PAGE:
RFA: Fuel volatility regulations continue to stifle E15

By Renewable Fuels Association | September 11, 2014

The Renewable Fuels Association implored Gina McCarthy, administrator of the U.S. EPA, to immediately address disparate fuel volatility regulations that hinder the sale and expansion of E15. In a letter to McCarthy, RFA President and CEO Bob Dinneen wrote, “EPA’s failure to put E15 and E10 on equal footing with regard to volatility requirements has been a substantial roadblock to broader introduction of E15.”

Because E15 is not granted the same 1 psi Reid Vapor Pressure volatility waiver that is afforded to E10, most retailers are, according to the letter, “…faced with a hopeless decision every spring: stop selling E15 during the summer volatility control season, or secure the appropriate low-RVP gasoline blendstock. For most retailers, neither of these options are acceptable business decisions.”

Commenting further on the issue, Dinneen stated, “EPA continues to handicap market opportunities for E15 by effectively making it a seasonal fuel. Understandably, retailers and marketers are hesitant to invest in a fuel that can only be offered part of the year. Our biggest frustration is that there is simply no legal or environmental justification for EPA’s unequal volatility treatment of E10 and E15. If the Administration is serious about addressing greenhouse gas emissions and keeping gas prices in check, it should immediately correct this gross inequality.”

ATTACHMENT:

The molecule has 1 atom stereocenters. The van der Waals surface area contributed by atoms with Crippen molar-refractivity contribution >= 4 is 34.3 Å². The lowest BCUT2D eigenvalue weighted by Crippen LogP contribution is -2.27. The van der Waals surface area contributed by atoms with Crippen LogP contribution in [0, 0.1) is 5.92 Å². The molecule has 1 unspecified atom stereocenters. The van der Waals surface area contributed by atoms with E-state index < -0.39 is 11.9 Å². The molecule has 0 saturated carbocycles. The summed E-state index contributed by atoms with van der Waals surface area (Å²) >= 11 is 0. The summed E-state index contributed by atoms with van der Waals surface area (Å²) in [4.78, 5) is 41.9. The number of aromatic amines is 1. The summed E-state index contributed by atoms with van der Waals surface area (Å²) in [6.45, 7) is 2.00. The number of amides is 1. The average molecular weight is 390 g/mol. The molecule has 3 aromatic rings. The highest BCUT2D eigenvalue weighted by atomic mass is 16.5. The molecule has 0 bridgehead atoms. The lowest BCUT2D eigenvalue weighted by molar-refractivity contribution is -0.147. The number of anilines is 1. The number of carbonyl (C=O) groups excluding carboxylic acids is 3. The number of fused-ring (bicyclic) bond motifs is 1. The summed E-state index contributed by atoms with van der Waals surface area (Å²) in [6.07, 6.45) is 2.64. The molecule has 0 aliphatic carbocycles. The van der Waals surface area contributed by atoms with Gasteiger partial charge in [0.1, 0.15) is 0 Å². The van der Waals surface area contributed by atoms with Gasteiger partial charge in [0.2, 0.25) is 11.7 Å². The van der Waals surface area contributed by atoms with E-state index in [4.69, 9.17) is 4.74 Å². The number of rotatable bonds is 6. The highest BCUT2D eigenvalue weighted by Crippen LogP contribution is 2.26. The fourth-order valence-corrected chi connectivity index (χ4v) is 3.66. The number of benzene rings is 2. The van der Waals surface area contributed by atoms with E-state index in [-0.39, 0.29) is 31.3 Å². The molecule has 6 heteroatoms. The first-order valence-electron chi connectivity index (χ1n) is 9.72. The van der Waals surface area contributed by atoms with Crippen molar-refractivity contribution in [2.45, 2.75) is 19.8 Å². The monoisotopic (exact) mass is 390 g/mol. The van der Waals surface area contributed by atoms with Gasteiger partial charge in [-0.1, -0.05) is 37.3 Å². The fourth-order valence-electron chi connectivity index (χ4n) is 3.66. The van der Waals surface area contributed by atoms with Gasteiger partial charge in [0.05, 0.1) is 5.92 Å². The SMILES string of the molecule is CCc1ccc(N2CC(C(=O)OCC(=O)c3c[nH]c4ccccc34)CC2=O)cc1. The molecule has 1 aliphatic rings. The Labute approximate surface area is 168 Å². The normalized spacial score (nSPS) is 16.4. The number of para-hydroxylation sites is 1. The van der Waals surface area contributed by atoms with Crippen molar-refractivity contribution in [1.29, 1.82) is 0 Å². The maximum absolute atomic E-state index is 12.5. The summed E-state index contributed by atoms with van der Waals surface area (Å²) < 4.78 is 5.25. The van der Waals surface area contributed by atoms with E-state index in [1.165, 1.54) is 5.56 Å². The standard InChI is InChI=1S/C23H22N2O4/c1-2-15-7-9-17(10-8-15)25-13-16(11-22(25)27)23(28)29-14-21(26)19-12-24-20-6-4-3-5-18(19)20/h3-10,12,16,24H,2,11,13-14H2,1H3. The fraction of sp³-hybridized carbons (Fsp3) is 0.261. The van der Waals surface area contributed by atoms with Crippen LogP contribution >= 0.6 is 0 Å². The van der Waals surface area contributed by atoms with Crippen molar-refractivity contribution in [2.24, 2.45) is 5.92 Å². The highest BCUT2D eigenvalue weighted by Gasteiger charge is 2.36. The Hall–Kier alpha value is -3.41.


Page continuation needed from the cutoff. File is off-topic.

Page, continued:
Echoing requests submitted to EPA in 2010 and 2012, RFA again called on the Agency to be “consistent in its treatment of RVP requirements for all ethanol blends up to, and including, E15” noting that “Retailers who have chosen not to offer E15 consistently cite EPA’s unbalanced application of the 1 psi Reid Vapor Pressure (RVP) volatility waiver as the primary factor in their decision.”

RFA points to the larger implications of the RVP restriction, stating, “Slow market adoption of E15 has unnecessarily complicated compliance with the renewable fuel standard (RFS) and led the agency to embrace the oil industry’s ‘blend wall’ concept in the proposed rule for 2014 Renewable Volume Obligations.”

“The bottom line is that E10 and E15 should be treated consistently in the marketplace with regard to RVP….There is simply no sound technical justification, no air quality benefit, and no economic rationale for denying equal RVP treatment for E15 and E10.”